In terms of trade, India is a demanding partner, but much more attractive, responsible and sustainable in the long run than Communist China.
Brussels: The relations between the European Union and India have widened further ever since Narendra Modi's has become the Prime Minister of the country in 2014, said Henri Malosse, former President of the European Economic and Social Committee.
In an article in EP Today, Malosse said that relations between the Republic of India and the European Union (EU) have always been complicated. This is rather paradoxical, as there is every reason for these two major global democratic powers to work more closely together, especially since India has created an example of integration that could be used in Europe.
However, deep misconceptions which have formed between these two great powers, amplified when the United Kingdom (UK), the former colonial power known as the British Empire that ruled over India, joined the EU.
"The UK has been held responsible by many for India's partition in 1947 into India, West and East Pakistan, (now India, the Islamic Republic of Pakistan, and Bangladesh respectively). To add insult to injury, London and Brussels have always been seen to favour relations with Islamabad over Delhi," said Henri.
By 2013, the deadlock in negotiations over a bilateral Free Trade Agreement (FTA) between India and the EU was seen by European Commission technocrats as an unspeakable affront against Indians.
"It had been a long time since the days of Nehru and Indira Gandhi. India needs a strong, determined and visionary Prime Minister to lead the country. And with his landslide victory, it is evident that his people believe he is the person to take them to great heights," reads the article in EP Today.
Furthermore, Malosse said that Narendra Modi has also enjoyed great international acclaim as the BJP's leader, and as Indian Prime Minister, which is well-founded as the country's GDP is currently around USD 9.45 trillion. "India is the fastest-growing, trillion-dollar economy in the world and is poised to become the fifth-largest economy overtaking the United Kingdom and France by 2019, according to the International Monetary Fund (IMF) projection," he contended.
"Such integrity and stability should be lauded, and courted, by Brussels", said Henri in his article. He also highlighted the recent challenges which India has been facing, especially terrorism.
He said, "Faced with increasing jihadist terrorists and state-sponsored terrorism from its Pakistani neighbour in an attempt to destabilise not only India but also the South Asia region, the Indian Prime Minister is the victim of constant press campaigns and defamation that try to depict him as anti-Islamic."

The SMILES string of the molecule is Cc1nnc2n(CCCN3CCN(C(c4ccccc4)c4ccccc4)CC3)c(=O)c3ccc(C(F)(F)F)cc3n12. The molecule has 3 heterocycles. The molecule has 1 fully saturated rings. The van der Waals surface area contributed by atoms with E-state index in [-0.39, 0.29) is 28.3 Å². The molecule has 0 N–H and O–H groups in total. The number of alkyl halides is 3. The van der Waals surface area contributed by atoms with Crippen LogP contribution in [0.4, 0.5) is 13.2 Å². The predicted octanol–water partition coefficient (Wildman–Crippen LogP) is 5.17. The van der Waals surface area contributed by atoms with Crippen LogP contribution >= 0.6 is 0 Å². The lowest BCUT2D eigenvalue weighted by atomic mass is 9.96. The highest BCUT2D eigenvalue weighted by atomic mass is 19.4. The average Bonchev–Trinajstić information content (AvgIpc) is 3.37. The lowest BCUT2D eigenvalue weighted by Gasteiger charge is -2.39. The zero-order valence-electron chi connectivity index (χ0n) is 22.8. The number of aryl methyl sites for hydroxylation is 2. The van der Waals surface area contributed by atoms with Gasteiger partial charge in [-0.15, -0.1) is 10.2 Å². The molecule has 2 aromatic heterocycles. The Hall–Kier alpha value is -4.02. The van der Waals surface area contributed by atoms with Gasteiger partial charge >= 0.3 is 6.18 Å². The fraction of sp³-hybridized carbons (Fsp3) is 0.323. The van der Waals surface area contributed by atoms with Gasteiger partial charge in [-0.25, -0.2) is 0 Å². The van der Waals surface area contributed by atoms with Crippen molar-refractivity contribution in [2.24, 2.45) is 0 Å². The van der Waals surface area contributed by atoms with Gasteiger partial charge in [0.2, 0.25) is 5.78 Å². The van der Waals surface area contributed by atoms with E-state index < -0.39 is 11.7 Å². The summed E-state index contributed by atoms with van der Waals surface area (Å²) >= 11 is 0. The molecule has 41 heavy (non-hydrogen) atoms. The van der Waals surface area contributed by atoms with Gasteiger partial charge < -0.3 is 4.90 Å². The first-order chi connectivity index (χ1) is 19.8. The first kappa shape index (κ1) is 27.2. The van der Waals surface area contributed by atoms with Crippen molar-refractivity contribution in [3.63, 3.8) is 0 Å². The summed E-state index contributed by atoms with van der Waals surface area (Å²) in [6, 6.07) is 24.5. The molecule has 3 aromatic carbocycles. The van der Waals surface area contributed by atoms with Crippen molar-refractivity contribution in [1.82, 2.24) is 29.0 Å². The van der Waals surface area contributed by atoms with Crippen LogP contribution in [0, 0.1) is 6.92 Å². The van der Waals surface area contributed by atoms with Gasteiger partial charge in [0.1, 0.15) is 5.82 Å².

"In actuality, he is concerned with protecting Hindus, Muslims and Christians living in his own country, and beyond, by controlling terrorism and access to resources and targets which the terrorists are identifying," he added
"Whilst some western press chooses to condemn the actions Prime Minister Modi has taken to protect his country in the recent Article 370 constitutional change regarding Kashmir, they should reflect on European leaders' recent approval of the Spanish government's decision to suspend Catalonia's autonomy, in a context much less dangerous than Modi's proposal," said Henri.
It is, in fact, Pakistan, a country which the EU has granted favoured trading partner status to, with its Generalised Scheme of Preferences (GSP) program, which the EU should have concerns about.
Highlighting Modi's recent visit to France, Henri laid stress on Europe's renewed policy to adopt India as its major partner.
He said that among main issues that strengthen the partnership is the fight against radical Islamism, which threatens both Europe and India and whose bases (Pakistan, Afghanistan) are on the borders of India.
"The enhanced and concerted action by domestic and international intelligence services would better protect both European and Indian citizens where relations and information sharing is strengthened," said Henri in his article.
In terms of trade, India is a demanding partner, but much more attractive, responsible and sustainable in the long run than Communist China. India is the largest market in the world in terms of potential, and a technological giant (IT, Nuclear, Space, Healthcare, Environment).
"India has investment and entrepreneurial potential and they are ready to invest in Europe, without any hidden imperialist agendas. Likewise, the Indian market, which is growing at high speed, presents a valuable and viable option for Europe," he said.